Low Pain Thresholds in RA Reflect “Fibromyalgic” Disease

Mar 02, 2012

In patients with rheumatoid arthritis (RA), low pain thresholds reflect "fibromyalgic" RA (many tender points) and central pain sensitization with a prolonged disease duration.

In patients with rheumatoid arthritis (RA), low pain thresholds reflect "fibromyalgic" RA (many tender points) and central pain sensitization with a prolonged disease duration. Early and intensive treatment that minimizes inflammation is likely to reduce central sensitization and minimize long-term RA pain; biologic therapies may play a crucial role.

Pollard and coworkers conducted a cross-sectional observational study of 105 outpatients with RA. To assess pain thresholds, they used the mean of 2 measurements made by a single assessor using a handheld digital algometer applied to the thumbnail. They recorded demographic data, physician global assessment, early morning stiffness, and 28-joint count Disease Activity Score (DAS 28) and its constituents. Fibromyalgic tender point assessment used methods recommended for diagnosis of fibromyalgia syndrome. Pain, fatigue, disability, and mental health were measured.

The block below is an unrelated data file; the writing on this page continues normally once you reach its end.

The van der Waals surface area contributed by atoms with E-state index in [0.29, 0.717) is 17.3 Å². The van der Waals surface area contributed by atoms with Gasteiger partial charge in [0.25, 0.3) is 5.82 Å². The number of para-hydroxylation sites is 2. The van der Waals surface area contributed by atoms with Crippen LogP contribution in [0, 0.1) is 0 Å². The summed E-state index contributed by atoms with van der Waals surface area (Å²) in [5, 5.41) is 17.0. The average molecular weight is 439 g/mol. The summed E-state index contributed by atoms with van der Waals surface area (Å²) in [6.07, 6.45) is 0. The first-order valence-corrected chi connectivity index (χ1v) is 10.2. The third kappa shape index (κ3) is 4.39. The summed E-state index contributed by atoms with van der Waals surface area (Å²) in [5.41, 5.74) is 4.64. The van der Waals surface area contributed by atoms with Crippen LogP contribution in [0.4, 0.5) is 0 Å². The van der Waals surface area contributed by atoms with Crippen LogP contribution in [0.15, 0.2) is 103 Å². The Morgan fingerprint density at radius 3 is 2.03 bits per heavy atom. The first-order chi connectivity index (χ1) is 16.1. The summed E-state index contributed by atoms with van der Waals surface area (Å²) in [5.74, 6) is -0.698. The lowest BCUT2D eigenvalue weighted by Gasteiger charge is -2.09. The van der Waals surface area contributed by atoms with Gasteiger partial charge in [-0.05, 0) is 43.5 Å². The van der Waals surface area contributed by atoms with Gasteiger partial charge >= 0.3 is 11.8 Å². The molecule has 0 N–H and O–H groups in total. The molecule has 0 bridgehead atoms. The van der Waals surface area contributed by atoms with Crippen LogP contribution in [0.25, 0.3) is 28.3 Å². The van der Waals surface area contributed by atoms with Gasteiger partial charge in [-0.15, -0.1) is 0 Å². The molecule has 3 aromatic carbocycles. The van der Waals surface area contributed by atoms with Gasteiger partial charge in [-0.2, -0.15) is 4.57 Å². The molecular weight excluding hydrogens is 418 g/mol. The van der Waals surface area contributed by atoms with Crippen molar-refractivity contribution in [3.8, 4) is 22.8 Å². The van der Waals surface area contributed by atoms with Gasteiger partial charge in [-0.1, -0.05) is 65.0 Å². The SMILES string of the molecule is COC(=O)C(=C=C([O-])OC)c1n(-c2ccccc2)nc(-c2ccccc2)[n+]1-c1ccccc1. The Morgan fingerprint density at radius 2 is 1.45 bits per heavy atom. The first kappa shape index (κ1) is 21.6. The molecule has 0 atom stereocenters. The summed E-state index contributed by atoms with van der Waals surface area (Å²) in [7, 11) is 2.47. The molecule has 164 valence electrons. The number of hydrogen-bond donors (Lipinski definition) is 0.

The median pain threshold was 289 kPa (interquartile range, 89 to 434 kPa). Pain thresholds showed high correlations with tender point counts, tender joint counts, fatigue, DAS 28, and disability. Moderate correlations included pain, depression and anxiety scores, and patient global assessment.

The authors suggested that over time, the burden of inflammation in RA may lead to persistence of pain as well as cause progressive joint damage and functional decline.

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